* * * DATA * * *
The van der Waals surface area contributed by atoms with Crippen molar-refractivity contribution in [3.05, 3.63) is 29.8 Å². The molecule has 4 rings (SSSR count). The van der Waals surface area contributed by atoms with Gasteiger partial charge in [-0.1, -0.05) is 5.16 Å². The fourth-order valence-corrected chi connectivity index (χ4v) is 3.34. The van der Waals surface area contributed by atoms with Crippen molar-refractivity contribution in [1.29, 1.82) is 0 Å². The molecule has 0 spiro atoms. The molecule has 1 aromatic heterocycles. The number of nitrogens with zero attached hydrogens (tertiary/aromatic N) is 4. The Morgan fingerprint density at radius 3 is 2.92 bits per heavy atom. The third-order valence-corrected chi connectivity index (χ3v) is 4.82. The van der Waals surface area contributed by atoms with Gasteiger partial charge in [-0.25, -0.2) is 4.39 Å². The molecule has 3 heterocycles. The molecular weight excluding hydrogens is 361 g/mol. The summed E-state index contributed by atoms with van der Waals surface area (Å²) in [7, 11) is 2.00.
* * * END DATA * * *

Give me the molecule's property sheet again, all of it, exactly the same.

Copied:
The van der Waals surface area contributed by atoms with Crippen molar-refractivity contribution in [3.05, 3.63) is 29.8 Å². The molecule has 4 rings (SSSR count). The van der Waals surface area contributed by atoms with Gasteiger partial charge in [-0.1, -0.05) is 5.16 Å². The fourth-order valence-corrected chi connectivity index (χ4v) is 3.34. The van der Waals surface area contributed by atoms with Crippen molar-refractivity contribution in [1.29, 1.82) is 0 Å². The molecule has 0 spiro atoms. The molecule has 1 aromatic heterocycles. The number of nitrogens with zero attached hydrogens (tertiary/aromatic N) is 4. The Morgan fingerprint density at radius 3 is 2.92 bits per heavy atom. The third-order valence-corrected chi connectivity index (χ3v) is 4.82. The van der Waals surface area contributed by atoms with Gasteiger partial charge in [-0.25, -0.2) is 4.39 Å². The molecule has 3 heterocycles. The molecular weight excluding hydrogens is 361 g/mol. The summed E-state index contributed by atoms with van der Waals surface area (Å²) in [7, 11) is 2.00.